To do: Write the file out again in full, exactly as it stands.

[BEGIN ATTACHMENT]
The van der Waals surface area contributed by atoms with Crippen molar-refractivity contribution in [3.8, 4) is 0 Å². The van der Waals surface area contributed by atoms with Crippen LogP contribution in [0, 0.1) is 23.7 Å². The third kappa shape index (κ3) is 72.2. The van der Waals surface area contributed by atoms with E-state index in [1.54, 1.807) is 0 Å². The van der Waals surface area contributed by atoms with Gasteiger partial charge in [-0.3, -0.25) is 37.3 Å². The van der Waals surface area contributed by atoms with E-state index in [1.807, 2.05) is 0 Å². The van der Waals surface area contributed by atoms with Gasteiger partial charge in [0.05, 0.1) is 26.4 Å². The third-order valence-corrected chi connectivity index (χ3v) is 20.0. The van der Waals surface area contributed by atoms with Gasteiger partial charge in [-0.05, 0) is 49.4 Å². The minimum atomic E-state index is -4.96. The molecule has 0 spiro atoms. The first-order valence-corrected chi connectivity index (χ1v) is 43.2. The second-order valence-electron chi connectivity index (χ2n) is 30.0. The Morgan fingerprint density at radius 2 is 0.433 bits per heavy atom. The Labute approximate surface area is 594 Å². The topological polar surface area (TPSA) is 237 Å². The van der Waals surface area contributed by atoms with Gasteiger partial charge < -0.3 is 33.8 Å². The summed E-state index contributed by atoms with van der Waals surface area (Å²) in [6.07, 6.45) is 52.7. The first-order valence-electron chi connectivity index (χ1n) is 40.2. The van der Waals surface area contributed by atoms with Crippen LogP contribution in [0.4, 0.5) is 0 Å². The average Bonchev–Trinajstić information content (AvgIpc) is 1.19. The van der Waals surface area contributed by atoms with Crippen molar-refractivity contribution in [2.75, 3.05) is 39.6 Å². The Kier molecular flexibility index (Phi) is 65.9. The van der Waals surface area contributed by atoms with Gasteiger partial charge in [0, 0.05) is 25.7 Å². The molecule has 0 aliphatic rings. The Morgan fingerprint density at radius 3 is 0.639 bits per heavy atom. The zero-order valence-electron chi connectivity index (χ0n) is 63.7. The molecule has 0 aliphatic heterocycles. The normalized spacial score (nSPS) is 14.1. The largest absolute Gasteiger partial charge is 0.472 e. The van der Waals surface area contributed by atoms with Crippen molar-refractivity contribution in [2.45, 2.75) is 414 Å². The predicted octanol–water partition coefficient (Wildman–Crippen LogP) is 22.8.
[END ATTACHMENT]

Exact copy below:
The van der Waals surface area contributed by atoms with Crippen molar-refractivity contribution in [3.8, 4) is 0 Å². The van der Waals surface area contributed by atoms with Crippen LogP contribution in [0, 0.1) is 23.7 Å². The third kappa shape index (κ3) is 72.2. The van der Waals surface area contributed by atoms with E-state index in [1.54, 1.807) is 0 Å². The van der Waals surface area contributed by atoms with Gasteiger partial charge in [-0.3, -0.25) is 37.3 Å². The van der Waals surface area contributed by atoms with E-state index in [1.807, 2.05) is 0 Å². The van der Waals surface area contributed by atoms with Gasteiger partial charge in [0.05, 0.1) is 26.4 Å². The third-order valence-corrected chi connectivity index (χ3v) is 20.0. The van der Waals surface area contributed by atoms with Gasteiger partial charge in [-0.05, 0) is 49.4 Å². The minimum atomic E-state index is -4.96. The molecule has 0 spiro atoms. The first-order valence-corrected chi connectivity index (χ1v) is 43.2. The second-order valence-electron chi connectivity index (χ2n) is 30.0. The Morgan fingerprint density at radius 2 is 0.433 bits per heavy atom. The Labute approximate surface area is 594 Å². The topological polar surface area (TPSA) is 237 Å². The van der Waals surface area contributed by atoms with Gasteiger partial charge < -0.3 is 33.8 Å². The summed E-state index contributed by atoms with van der Waals surface area (Å²) in [6.07, 6.45) is 52.7. The first-order valence-electron chi connectivity index (χ1n) is 40.2. The van der Waals surface area contributed by atoms with Crippen LogP contribution in [0.4, 0.5) is 0 Å². The average Bonchev–Trinajstić information content (AvgIpc) is 1.19. The van der Waals surface area contributed by atoms with Crippen molar-refractivity contribution in [2.75, 3.05) is 39.6 Å². The Kier molecular flexibility index (Phi) is 65.9. The van der Waals surface area contributed by atoms with Gasteiger partial charge in [0, 0.05) is 25.7 Å². The molecule has 0 aliphatic rings. The Morgan fingerprint density at radius 3 is 0.639 bits per heavy atom. The zero-order valence-electron chi connectivity index (χ0n) is 63.7. The molecule has 0 aliphatic heterocycles. The normalized spacial score (nSPS) is 14.1. The largest absolute Gasteiger partial charge is 0.472 e. The van der Waals surface area contributed by atoms with Crippen molar-refractivity contribution in [2.45, 2.75) is 414 Å². The predicted octanol–water partition coefficient (Wildman–Crippen LogP) is 22.8.